“Because it’s important to your mother,” my uncle said, appearing beside us. Irritation flickered across his face at the sight of my fingers linked with Colin’s. “Be grateful I told her you had to work, or you’d have been off to Indiana along with her. They’ll be arriving any moment, so start practicing your smile.”
I bared my teeth. “How’s this?”
“I’ll not have you spoil her day, Mo. She’s waited a long time for this.”
“Longer than she needed to, right?”
Billy’s eyes narrowed, and beside me, Colin made a low noise of warning. “Don’t bait the bear,” he was telling me, and any other day I would have listened. But tonight, my nerves were stretched to breaking.
Ignoring the ripple of tension along Colin’s arm, I lifted my chin and stared at my uncle. A moment passed, and finally Billy made a show of looking around the room. “Make sure everyone has something to toast with, and then you’re free for the night. I’ll need you back on Monday.”
With that, he was off to mingle. I leaned my head against Colin’s shoulder and he murmured, “The sooner we get The Slice up and running, the better. I don’t like you working for Billy.”
I wasn’t a fan of the arrangement, either, but I had no choice. As long as I worked for my uncle, Colin was safe. He didn’t know about the deal we’d struck, and he definitely wasn’t aware my job was more than wiping down tables and carting empties to the recycling bins out back. He assumed, like almost everyone else in my life, that I was working at the bar until my mom’s restaurant was rebuilt, at which point life would go back to normal.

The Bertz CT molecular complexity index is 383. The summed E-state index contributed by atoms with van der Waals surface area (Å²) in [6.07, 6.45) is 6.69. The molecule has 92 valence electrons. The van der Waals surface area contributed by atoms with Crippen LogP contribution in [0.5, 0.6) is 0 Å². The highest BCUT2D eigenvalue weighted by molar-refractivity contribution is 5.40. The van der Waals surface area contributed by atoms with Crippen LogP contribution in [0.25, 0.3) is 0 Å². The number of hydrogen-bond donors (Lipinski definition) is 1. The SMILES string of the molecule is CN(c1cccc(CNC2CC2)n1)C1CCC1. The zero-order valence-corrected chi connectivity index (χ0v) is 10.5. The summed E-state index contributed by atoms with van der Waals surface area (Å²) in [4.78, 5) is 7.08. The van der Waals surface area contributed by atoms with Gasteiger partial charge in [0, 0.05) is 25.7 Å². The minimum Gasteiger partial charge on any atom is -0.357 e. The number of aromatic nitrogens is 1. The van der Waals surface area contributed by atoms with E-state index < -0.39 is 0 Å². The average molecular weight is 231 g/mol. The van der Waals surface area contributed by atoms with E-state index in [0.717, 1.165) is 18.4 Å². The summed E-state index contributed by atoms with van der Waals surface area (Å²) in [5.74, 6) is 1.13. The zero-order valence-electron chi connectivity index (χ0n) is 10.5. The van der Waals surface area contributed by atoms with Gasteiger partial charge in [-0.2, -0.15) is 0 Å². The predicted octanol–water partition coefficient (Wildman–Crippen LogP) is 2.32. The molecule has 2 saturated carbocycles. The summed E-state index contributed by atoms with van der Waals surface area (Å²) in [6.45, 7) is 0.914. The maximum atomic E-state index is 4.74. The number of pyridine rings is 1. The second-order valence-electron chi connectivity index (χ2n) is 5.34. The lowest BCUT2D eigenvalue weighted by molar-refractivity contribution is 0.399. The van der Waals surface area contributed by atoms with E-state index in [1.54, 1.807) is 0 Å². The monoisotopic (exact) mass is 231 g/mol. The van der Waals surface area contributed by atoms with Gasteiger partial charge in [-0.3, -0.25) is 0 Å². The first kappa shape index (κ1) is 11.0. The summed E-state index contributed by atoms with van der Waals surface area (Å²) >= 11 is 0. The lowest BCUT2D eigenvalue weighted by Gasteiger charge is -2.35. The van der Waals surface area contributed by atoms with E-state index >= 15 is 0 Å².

I had learned the hard way that normal was not an option anymore.
I went up on tiptoe, brushed a kiss over his lips. His hand tightened on my waist for an instant before he edged away.
“What? Everyone knows we’re together.” I sank back down, trying not to feel hurt.
“I’m not crazy about having an audience.”
I glanced around. There were a few people eyeing us—not many, but enough to make Colin uncomfortable. “Fine. But we’re not staying here all night.”
He grinned and ducked his head, his breath warm against my ear. “Wasn’t planning on it.”
I made the rounds of the bar, my back aching from carrying a full tray back and forth. The whole time, I could feel Colin watching me, an anchor in a stormy sea, and I clung to the sensation. But gradually, I became aware of another one, a prickling awareness that made me rub my arms to ward off a chill, despite the overheated room.
Around me, voices faded to a murmur. I spun, looking for Colin, but the crowd hid him from view. The magic stirred—anticipation and stress and dread waking up the force inside me. Something was happening.